Special offer

Rogue Valley Tax Tips and Insights: My Spouse ALWAYS did our Taxes…

Education & Training with First Response Resolution, LLC

Welcome to the Tax Tips and Insights series of First Response Resolution, LLC’s official blog! We are a specialty tax firm practicing right here in Southern Oregon near Medford and the focus of my practice is solving tax problems for individuals and businesses and representing taxpayers before the IRS and State Departments of Revenue. We offer our services online nationwide from the comfort of our client’s homes and will provide services on-site to businesses in our area upon request. Think of our firm as your Financial First Responders who specialize in saving troubled taxpayers. We help people who are struggling with tax problems get their lives back on track so they can focus on what matters most to them.

There has been a LOT of interest this year in the topic of Innocent Spouse Relief. Taxpayers can get into trouble when they have historically filed their tax returns Married Filing Joint but were not aware of the specific details of the return, specifically the understatement of income, or the deduction of items that have no basis in fact or law. Prior to 1928, before Congress allowed Joint Filing, everyone with taxable income filed individual tax returns. This legislation evolved in 1938 to incorporate the Joint and Several Liability provisions that hold each spouse on a Joint Return responsible for ALL of the taxes due. In 1948, the concept of Income Splitting was added to the Internal Revenue Code. As time went on and additional court cases were adjudicated, proceeds from illicit activities were held to be considered taxable income and the IRS and DOJ pursued the spouses of outlaws for the tax due on their spouse’s illegal enterprises. This eventually led to the creation of an Internal Revenue Code (IRC) section pertaining to Innocent Spouse Relief.

Given that IRC § 6013(d)(3) states that if a joint return is filed, the tax shall be based upon the aggregate income and any liability shall be Joint and Several, there had to be circumstances under which a spouse without knowledge of the improper facts presented on the return could seek relief. This is because seeking to collect from the party without knowledge of these issues could lead to inequitable results. The Innocent Spouse may now be a widow, may be separated or divorced, or could have never provided consent or proper signature for the return to be filed. Currently IRC § 6015 specifies the types of relief and conditions that must be met for an Innocent Spouse to qualify for reprieve from the relentless collection efforts of the IRS pertaining to taxes due related to the activities of their current or former spouse.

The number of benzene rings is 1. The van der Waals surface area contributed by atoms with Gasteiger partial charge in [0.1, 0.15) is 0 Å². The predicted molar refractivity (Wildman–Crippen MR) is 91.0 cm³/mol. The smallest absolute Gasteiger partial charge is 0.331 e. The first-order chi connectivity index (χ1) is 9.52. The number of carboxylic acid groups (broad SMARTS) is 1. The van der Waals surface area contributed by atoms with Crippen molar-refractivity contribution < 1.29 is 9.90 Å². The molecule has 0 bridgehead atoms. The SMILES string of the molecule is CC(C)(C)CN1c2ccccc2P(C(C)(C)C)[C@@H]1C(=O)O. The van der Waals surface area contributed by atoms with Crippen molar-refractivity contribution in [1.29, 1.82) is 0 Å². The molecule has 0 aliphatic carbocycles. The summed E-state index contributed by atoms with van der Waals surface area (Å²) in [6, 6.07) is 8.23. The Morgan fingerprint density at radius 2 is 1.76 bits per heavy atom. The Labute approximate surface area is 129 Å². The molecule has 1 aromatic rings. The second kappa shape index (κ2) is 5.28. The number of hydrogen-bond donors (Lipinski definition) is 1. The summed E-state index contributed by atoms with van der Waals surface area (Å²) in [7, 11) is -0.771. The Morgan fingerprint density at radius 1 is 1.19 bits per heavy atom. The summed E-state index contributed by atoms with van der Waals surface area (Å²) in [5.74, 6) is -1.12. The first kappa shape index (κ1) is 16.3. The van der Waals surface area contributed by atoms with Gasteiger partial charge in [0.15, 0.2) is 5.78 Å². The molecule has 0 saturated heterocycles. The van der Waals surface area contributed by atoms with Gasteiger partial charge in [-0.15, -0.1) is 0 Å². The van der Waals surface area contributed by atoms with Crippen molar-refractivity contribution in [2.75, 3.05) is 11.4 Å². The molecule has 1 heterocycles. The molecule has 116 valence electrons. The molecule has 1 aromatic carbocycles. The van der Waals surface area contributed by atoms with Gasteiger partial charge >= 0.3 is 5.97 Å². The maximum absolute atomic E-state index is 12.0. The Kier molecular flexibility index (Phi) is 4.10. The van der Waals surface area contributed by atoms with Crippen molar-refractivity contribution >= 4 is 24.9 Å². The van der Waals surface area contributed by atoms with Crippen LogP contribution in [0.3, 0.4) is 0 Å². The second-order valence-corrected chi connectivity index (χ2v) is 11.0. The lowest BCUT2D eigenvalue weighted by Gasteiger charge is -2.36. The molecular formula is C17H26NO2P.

As stated in our previous post, the IRS does NOT recognize a Divorce Decree, which is as simple as a paragraph included in divorce agreements making one spouse liable for taxes due. This really only lays the foundation for the other spouse to sue their ex when the IRS seizes their assets. The divorce decree will be one item considered under equitable relief, one of the three types of Innocent Spouse Relief, but it doesn’t have the effect of persuading the IRS to walk away from collecting the taxes owed. As we wrap up the series of posts on this popular topic, we will outline the specific types of Innocent Spouse Relief and cover the important concept of whether or not the tax return was a VALID Joint Return.

If you or someone you know is in the midst of an IRS issue, contact me at either 541-293-8449, by email at zach@firstresponseirs.com, or through our website. We specialize in solving tax problems! We will thoroughly investigate and evaluate your specific situation and consider ALL OPTIONS available to you. All discussions are kept strictly confidential, and we offer no obligation initial consultations of up to one hour.

Is your agency interested in having me speak to your team of realtors in person or over Zoom at one of your weekly sales meetings free of charge? I have a presentation developed to address the following:

  1. Taxation and your clients,
  2. Tax tips for saving on your own tax returns, and
  3. Tax Problem Solutions.


Contact us today!